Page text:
Learning loss, School Recovery and the Education Futures

Learning loss, School Recovery and the Education Futures

As part of its regular online briefings the ADB, in July, published How to Recover Learning Losses from COVID-19 School Closures in Asia and the Pacific[1], the paper makes a strong case for an approach to learning recovery that involves wholescale organisational change, not simply grafting on remedial measures to the existing broken systems – the recommendations embrace the use of technology, but they also point to the need for significant reorientations in curriculum design and a modernization in the way teachers operate.

Across the globe the Covid-related school closures since 2020 resulted in 170 million, or more students having no access to regular learning opportunities, with the consequential huge losses in learning. Across SE Asia, students’ school attendance was only around 80% of normal, between the first quarter of 2020 and the last quarter of 2021 resulting in the chances of meeting the UN Sustainable Development Goals for education slipping further away. Research by the Centre for Global Development[2] has shown how the learning losses associated with school closures have disproportionately affected the poorest and most socially disadvantages children.

The school closures served to reinforce the need to create alternatives to conventional models of schooling that consist of a teacher is in direct control of the learning of many students – often 50 or more, in a custodial classroom.  Educational Technology (EdTech) has its part to play, but as we have seen, access to digital resources and the devices to use these resources is unevenly spread. Mass broadcast technologies, such as radio and TV, were used by many education ministries in SE Asia to promote remote learning, but these were often used to little effect as students lacked the learning skills to be able to drive their own learning and most teachers were unable to move away from their regular mode of transmissive delivery in lecture style. Nonetheless, there are a few examples of EdTech being used creatively to promote new learning. In Cambodia, students have benefited from hand-held tablet devices with access to digital resources to enhance their learning and understanding of the STEM subjects.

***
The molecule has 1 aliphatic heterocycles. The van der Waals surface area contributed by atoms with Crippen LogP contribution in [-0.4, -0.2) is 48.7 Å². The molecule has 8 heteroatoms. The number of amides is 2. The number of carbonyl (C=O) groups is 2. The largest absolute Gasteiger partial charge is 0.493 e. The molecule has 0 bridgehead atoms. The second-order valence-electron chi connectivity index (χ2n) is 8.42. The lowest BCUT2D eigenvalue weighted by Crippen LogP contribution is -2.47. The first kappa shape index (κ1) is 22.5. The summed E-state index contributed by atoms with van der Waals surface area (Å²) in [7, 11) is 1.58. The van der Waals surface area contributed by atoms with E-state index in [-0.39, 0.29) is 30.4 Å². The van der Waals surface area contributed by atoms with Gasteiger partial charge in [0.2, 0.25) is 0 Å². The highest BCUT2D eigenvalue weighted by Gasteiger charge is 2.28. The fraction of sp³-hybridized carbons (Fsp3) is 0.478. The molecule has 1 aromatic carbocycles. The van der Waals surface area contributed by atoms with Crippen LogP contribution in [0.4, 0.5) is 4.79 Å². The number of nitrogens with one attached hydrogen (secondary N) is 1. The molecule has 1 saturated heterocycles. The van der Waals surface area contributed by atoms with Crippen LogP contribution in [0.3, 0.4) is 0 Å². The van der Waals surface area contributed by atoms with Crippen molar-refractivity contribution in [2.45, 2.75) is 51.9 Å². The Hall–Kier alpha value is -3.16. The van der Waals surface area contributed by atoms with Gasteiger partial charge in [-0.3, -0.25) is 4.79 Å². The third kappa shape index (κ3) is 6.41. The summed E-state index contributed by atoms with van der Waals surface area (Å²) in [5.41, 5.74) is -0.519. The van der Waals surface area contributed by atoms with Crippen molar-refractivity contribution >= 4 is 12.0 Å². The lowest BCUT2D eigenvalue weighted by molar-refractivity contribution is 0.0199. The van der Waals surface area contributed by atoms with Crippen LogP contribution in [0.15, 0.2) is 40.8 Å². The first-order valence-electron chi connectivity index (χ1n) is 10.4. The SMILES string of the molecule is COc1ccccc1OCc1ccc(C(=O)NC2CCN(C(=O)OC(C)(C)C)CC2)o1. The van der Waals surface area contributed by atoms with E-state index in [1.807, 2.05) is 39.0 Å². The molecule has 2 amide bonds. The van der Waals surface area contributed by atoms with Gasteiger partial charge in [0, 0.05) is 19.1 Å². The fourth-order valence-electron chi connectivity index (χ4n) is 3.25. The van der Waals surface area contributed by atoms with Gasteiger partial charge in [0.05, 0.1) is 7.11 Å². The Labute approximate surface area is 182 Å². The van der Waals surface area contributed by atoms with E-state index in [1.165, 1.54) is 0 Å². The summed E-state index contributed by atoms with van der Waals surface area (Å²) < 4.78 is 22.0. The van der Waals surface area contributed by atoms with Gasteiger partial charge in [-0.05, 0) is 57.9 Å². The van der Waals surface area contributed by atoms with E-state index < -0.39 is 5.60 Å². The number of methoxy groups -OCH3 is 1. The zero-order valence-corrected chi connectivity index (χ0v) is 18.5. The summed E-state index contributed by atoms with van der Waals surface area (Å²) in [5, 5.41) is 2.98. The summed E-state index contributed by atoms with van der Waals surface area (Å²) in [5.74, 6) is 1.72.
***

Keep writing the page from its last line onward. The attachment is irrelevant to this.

Whilst there have been some undoubted successes in using technology to overcome learning losses, in general, many teachers in the SE Asia region have struggled to integrate EdTech into their normal professional practice. It is not just a matter of low levels of digital literacy amongst the teaching workforce, more important in the shift to more learner-centric modes of education, which do not involve teachers directing learning at all times.

Encouraging students’ understanding about their own learning – so-called ‘metacognition’, and being able to drive and motivate themselves to make progress, is the single most influential and cost-effective means to raise standards.  Empirical research by the Education Endowment Foundation (EEF)[1] in the UK in 2018 proved this most conclusively.

So, professional development, along with a reprioritization of the curriculum and enhanced integration have to be taken all together in a combined way to have the desired impact on school recovery. The ADB paper summarizes the steps to school recovery as follows:

  • A key first step after schools safely reopen is to test students to determine how much knowledge was lost or forgone and at what level to restart instruction, after which attention should focus on regularly tracking the progress of learning.
  • Teaching based on the student’s level, with the help of teaching assistants, tutors, or education technology (edtech), is crucial for learning recovery, as it has proven effective in improving learning outcomes.
  • Prioritizing foundational skills, extending instruction time, and encouraging the re-enrollment of dropouts are also important for learning recovery.
  • Quality in-service teacher training is needed to support changes in pedagogy.

The TIESEA project in its interventions in Cambodia, Indonesia, The Philippines and Viet Nam is following these steps in order to determine ‘what works in EdTech in SE Asia’. All of the country pilot projects have teacher professional development, and curriculum reform at the very center of the work – EdTech is then used as a tool to facilitate and promote the changes.

TIESEA will be feeding back the major findings at an international conference in the region in September 2023: watch this space, and follow these blogs for further updates!

[1] https://www.adb.org/sites/default/files/publication/808471/adb-brief-217-learning-losses-covid-19-school-closures.pdf

[2] Moscoviz, L. and D. K. Evans. 2022. Learning Loss and Student Dropouts During the COVID-19 Pandemic: A Review of the Evidence Two Years after Schools Shut Down. CGD Working Paper. No. 609. March. Washington, DC: Center for Global Development.

[3] https://educationendowmentfoundation.org.uk/public/files/Toolkit/complete/EEF-Teaching-Learning-Toolkit-October-2018.pdf